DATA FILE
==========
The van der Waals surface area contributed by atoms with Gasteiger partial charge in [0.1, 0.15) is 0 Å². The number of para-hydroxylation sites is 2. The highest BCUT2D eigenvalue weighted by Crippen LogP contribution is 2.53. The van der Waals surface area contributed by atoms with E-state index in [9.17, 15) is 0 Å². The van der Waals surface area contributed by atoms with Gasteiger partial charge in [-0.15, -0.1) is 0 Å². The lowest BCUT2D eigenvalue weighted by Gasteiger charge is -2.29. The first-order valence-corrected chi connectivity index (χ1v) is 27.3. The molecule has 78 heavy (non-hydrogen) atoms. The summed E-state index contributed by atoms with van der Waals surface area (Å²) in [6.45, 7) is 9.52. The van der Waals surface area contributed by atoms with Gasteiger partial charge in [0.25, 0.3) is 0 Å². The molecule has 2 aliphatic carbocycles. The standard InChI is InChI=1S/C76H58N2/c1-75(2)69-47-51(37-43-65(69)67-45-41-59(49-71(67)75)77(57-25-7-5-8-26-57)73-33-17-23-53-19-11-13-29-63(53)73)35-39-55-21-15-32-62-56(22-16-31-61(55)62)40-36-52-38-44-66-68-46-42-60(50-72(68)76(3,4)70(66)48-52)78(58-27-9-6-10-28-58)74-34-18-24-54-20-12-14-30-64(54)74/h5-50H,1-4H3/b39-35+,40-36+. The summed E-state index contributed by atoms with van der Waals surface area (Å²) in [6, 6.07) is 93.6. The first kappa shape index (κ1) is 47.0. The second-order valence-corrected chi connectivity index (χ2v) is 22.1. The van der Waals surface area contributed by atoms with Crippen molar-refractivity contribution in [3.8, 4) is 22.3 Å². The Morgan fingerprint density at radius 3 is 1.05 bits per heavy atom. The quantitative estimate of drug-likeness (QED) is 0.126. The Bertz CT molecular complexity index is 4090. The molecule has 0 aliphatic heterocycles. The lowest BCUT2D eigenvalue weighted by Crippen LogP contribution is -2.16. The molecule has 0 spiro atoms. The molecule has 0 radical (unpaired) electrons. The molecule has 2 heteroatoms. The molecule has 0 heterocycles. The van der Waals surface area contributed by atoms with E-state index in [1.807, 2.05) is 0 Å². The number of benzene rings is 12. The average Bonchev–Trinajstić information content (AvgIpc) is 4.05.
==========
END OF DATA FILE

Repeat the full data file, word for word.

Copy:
The van der Waals surface area contributed by atoms with Gasteiger partial charge in [0.1, 0.15) is 0 Å². The number of para-hydroxylation sites is 2. The highest BCUT2D eigenvalue weighted by Crippen LogP contribution is 2.53. The van der Waals surface area contributed by atoms with E-state index in [9.17, 15) is 0 Å². The van der Waals surface area contributed by atoms with Gasteiger partial charge in [-0.15, -0.1) is 0 Å². The lowest BCUT2D eigenvalue weighted by Gasteiger charge is -2.29. The first-order valence-corrected chi connectivity index (χ1v) is 27.3. The molecule has 78 heavy (non-hydrogen) atoms. The summed E-state index contributed by atoms with van der Waals surface area (Å²) in [6.45, 7) is 9.52. The van der Waals surface area contributed by atoms with Gasteiger partial charge in [0.25, 0.3) is 0 Å². The molecule has 2 aliphatic carbocycles. The standard InChI is InChI=1S/C76H58N2/c1-75(2)69-47-51(37-43-65(69)67-45-41-59(49-71(67)75)77(57-25-7-5-8-26-57)73-33-17-23-53-19-11-13-29-63(53)73)35-39-55-21-15-32-62-56(22-16-31-61(55)62)40-36-52-38-44-66-68-46-42-60(50-72(68)76(3,4)70(66)48-52)78(58-27-9-6-10-28-58)74-34-18-24-54-20-12-14-30-64(54)74/h5-50H,1-4H3/b39-35+,40-36+. The summed E-state index contributed by atoms with van der Waals surface area (Å²) in [6, 6.07) is 93.6. The first kappa shape index (κ1) is 47.0. The second-order valence-corrected chi connectivity index (χ2v) is 22.1. The van der Waals surface area contributed by atoms with Crippen molar-refractivity contribution in [3.8, 4) is 22.3 Å². The Morgan fingerprint density at radius 3 is 1.05 bits per heavy atom. The quantitative estimate of drug-likeness (QED) is 0.126. The Bertz CT molecular complexity index is 4090. The molecule has 0 aliphatic heterocycles. The lowest BCUT2D eigenvalue weighted by Crippen LogP contribution is -2.16. The molecule has 0 spiro atoms. The molecule has 0 radical (unpaired) electrons. The molecule has 2 heteroatoms. The molecule has 0 heterocycles. The van der Waals surface area contributed by atoms with E-state index in [1.807, 2.05) is 0 Å². The number of benzene rings is 12. The average Bonchev–Trinajstić information content (AvgIpc) is 4.05.